The Emergency Services Surtax (ESS) is shady right out of the gate. Immediately it’s being justified with some very questionable claims. That alone makes me very suspicious.
Monroe County’s fire service is much more expensive than any other entity in the Keys. Why? And why should Keys-wide taxpayers subsidize it? I submitted two public records requests to try and find out.
In this post, I’ll try to get to the bottom of how much non-locals (tourists, seasonal visitors, out-of-county property owners) contribute to property taxes. It’s not zero, of course, contrary to what the county claims in it’s “white paper”.
I’m using a property appraiser file from August 2014. To sort this out, I categorized the 90,000 or so parcels into four broad categories.
- Residential properties. These properties are not 100% owned and/or occupied by locals. Data obtained from the Census Bureau’s American Fact Finder tool indicates that about 54% of housing units in Monroe County are “occupied” – that is by people who live there year-round. The remaining 46% are “vacant” and over 18,300 of those are specifically identified as seasonal/vacation properties.
- Residential apartments. These are large apartment buildings. The vast majority of these are owned by out-of-county owners. Since rents are demand driven, it is highly unlikely that any property tax break would be passed on to the tenants. Therefore, I assumed that 100% of the property tax on these properties are paid by non-residents, and any property tax break would accrue to the non-resident owners.
- Hotel/Timeshare. These properties derive their income from tourists. As with “residential apartments” the majority have out-of-county owners. Therefore, I assumed that 100% of the property tax is paid by non-residents; and any property tax break would accrue to non-resident owners.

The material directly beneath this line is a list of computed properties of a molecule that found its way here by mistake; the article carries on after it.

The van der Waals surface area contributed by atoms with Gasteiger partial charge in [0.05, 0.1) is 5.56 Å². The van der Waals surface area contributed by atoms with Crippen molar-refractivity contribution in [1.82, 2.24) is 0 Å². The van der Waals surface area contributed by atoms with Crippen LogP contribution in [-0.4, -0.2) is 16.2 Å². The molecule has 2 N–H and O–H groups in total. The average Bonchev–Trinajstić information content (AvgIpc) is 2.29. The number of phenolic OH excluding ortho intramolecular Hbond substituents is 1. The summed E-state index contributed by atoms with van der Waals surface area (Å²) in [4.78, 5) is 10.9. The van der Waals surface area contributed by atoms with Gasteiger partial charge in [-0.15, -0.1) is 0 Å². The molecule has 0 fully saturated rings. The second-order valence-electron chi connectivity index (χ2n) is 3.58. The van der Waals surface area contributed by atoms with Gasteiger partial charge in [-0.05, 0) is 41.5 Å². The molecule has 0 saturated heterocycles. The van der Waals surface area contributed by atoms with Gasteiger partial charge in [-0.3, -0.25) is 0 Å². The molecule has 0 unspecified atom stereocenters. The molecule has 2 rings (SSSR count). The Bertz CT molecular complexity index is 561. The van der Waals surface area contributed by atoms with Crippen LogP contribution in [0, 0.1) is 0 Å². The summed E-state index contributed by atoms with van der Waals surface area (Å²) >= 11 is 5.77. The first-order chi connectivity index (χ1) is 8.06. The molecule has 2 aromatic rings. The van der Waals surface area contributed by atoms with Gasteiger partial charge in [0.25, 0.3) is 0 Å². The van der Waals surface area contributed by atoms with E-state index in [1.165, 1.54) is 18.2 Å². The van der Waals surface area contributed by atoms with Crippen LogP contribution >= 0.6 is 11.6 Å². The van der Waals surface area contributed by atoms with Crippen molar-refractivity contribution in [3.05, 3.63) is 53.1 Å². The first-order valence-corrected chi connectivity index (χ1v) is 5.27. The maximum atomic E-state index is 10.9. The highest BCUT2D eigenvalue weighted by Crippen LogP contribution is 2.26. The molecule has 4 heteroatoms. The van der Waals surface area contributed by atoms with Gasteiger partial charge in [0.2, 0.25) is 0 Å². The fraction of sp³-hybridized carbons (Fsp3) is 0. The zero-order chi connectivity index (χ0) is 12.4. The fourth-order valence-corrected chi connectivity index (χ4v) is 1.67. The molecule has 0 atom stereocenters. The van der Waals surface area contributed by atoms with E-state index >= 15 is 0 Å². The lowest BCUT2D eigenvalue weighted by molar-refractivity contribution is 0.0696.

- Commercial/Other. These include business, non-profit and government properties. Business properties constitute nearly all of the taxable value in this category. To estimate the amount that might come from locals versus that which might come from non-residents, I used the county’s sales tax split of 40%/60%.
That’s my reasoning; and here’s the table I came up with.
Local residents definitely pay quite a bit less than 100% of the property taxes – about 47%. In fact, according to my estimate, they pay less than half. I didn’t take the homestead exemption into account so it’s a bit less even.
Based on these numbers local residents wouldn’t see any significant overall benefit from Carruthers’s proposed “tax shift”. There would certainly be “shifts”, but the county is definitely trying to hide the true nature of those “shifts”.
- As discussed here, the sales tax generating areas of Key West and Key Largo would wind up paying for the lion’s share of fire service. So that’s a geographical “shift” that burdens those areas.
- Low to moderate income residents would also contribute higher percentage of their income to the sales tax.
As far as I know, the county has done zero analysis on the true impact of this “tax shift”. At this point, it seems to be about running another scam on the taxpayers.
One thing’s for sure, high value properties with out-of-state owners will be the big winners in all this. More information on that to come.